Intensifying work burdens or renegotiating divisions of labour?

Besides intensifying their regular livelihood operations, such as the bakery unit baking biscuits, bread and buns from locally available finger millet and whole wheat flour for the local market, some members are also engaged in making masks, supporting the Anganwadi and health workers to maintain sanitary conditions, advising on precautionary measures, and documenting the details of people returning from outside. Without any hesitation, they are using their collective savings to help the community survive the crisis through credit and other support. Yet, with the disruption of public transport, reaching and involving members from distant villages remains a challenge.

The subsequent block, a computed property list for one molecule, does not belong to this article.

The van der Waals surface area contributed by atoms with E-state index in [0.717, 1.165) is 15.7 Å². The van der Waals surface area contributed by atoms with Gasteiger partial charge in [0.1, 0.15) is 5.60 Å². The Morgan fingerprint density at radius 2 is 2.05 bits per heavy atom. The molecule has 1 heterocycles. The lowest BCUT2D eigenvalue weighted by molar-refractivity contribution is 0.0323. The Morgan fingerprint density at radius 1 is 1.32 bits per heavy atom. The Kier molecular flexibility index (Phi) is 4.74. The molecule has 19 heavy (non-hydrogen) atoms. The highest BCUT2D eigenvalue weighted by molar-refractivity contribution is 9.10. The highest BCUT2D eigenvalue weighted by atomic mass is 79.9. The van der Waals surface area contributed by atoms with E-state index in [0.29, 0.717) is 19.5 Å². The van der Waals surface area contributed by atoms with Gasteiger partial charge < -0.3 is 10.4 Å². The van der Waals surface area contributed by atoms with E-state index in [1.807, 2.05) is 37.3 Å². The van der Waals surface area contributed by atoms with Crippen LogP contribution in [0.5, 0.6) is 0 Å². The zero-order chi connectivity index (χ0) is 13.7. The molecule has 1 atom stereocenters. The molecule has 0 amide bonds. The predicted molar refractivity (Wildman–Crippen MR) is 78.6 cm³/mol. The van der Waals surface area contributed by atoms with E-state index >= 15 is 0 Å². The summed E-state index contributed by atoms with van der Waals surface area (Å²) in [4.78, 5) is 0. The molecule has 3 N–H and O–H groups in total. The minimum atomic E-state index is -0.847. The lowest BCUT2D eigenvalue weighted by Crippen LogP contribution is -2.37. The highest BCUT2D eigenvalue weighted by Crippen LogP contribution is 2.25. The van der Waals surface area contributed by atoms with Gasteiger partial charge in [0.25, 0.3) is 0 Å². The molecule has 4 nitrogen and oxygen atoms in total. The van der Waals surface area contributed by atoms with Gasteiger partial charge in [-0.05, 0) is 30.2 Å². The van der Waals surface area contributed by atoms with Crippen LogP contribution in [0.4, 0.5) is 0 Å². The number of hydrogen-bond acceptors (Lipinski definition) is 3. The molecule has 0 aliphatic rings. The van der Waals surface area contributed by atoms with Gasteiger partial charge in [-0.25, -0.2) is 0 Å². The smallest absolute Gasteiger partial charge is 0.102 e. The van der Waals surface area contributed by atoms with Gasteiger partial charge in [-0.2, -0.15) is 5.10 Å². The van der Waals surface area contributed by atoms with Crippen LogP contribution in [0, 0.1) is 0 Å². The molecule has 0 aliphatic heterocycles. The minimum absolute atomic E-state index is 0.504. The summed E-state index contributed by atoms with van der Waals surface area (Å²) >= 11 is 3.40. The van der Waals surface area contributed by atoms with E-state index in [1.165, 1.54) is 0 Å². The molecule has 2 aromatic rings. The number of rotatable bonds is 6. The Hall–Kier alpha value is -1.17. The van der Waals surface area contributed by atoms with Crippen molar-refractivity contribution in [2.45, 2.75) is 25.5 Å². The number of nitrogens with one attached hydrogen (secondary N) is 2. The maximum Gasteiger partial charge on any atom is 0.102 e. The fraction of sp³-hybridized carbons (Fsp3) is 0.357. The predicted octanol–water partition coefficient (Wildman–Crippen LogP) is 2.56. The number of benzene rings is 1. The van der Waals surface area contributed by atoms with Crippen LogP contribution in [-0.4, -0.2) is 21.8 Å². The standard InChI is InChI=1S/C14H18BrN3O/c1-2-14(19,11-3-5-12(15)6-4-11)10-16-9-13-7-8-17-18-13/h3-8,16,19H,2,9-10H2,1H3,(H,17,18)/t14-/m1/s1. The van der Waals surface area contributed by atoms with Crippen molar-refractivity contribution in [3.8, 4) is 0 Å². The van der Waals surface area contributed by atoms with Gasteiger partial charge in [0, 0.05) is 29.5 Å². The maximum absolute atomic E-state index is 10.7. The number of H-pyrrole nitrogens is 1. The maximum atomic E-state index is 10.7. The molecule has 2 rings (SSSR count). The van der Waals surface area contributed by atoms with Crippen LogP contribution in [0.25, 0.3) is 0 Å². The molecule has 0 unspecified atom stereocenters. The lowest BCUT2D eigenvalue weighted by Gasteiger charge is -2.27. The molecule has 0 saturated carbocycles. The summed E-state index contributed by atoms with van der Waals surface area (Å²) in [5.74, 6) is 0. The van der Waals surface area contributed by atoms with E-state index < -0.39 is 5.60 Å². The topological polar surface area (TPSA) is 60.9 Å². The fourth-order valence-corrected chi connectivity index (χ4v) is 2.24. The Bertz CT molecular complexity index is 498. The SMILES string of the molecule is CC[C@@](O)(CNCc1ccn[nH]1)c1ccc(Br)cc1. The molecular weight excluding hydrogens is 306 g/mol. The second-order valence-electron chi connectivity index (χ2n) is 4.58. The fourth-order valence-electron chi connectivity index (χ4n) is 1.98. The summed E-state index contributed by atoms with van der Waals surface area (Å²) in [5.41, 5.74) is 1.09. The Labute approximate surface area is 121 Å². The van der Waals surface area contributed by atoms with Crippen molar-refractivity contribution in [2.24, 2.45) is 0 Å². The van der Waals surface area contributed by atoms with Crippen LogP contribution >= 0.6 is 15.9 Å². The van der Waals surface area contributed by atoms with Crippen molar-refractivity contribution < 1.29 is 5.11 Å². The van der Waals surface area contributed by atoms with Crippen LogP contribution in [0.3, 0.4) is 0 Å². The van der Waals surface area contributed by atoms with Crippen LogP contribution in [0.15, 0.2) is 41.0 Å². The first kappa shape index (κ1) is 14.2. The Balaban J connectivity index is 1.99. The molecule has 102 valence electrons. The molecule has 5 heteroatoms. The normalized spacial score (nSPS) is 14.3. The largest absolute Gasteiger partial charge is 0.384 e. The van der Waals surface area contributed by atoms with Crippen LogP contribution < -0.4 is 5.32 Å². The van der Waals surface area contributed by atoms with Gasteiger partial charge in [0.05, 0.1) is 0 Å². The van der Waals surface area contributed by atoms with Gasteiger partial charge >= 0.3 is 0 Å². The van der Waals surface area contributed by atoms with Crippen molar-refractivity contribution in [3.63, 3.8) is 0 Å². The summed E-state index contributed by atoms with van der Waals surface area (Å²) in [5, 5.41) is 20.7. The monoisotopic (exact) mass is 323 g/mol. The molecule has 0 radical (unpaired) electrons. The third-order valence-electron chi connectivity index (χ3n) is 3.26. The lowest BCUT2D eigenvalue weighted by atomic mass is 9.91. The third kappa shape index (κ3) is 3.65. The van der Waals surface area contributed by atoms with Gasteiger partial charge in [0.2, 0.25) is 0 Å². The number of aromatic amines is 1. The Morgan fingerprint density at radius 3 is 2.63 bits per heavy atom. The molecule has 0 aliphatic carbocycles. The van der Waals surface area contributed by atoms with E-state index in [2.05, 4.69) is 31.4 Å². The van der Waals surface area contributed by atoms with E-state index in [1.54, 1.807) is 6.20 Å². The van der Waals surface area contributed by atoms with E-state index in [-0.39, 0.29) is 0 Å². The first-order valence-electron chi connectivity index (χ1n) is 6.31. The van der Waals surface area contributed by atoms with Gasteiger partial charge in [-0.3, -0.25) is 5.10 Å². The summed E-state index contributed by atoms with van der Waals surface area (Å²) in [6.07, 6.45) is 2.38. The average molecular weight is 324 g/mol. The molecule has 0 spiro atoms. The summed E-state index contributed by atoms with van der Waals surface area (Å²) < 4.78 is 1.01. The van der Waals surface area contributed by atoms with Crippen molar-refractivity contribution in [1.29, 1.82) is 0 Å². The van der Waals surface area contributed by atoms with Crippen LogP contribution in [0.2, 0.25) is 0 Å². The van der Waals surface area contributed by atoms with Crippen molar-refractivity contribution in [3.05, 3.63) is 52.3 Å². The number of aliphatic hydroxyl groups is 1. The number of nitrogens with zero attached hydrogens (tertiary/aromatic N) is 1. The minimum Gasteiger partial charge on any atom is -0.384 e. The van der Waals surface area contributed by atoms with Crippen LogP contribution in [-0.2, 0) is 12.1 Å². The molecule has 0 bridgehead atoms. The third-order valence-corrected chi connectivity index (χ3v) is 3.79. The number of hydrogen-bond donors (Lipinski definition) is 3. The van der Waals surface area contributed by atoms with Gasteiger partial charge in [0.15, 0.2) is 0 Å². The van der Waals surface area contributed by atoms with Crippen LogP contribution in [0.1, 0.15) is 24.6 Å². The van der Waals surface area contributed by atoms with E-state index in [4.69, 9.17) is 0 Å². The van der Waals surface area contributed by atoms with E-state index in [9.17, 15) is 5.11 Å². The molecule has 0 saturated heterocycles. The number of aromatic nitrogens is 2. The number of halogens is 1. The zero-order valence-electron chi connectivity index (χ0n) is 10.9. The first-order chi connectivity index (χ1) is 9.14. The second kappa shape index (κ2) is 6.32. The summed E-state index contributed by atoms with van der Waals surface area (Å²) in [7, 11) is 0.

Clearly, for these women, their centrality in this response to ensure food and livelihood security has added to their already existing workloads. As Sunita (35), a member, said: “Our work has certainly increased manifold. We are at least happy that families are not suffering due to insufficient food or hunger”.

But there exists an opposing view, as articulated by Lalita (45), a federation functionary: “Women in most of the households had to manage the agricultural work alone, around this time of the year. But this year, young children and men who have returned home are also contributing. Land preparation and sowing is in full swing now, and without their assistance, I could not have spent so much time in the Federation”.

Whether such changes in gender relations that seek to restore reciprocity and a more equitable sharing of work and responsibility persist beyond the pandemic remains to be seen. Nevertheless, it does open up possibilities for gender equality.

Moving towards sustainability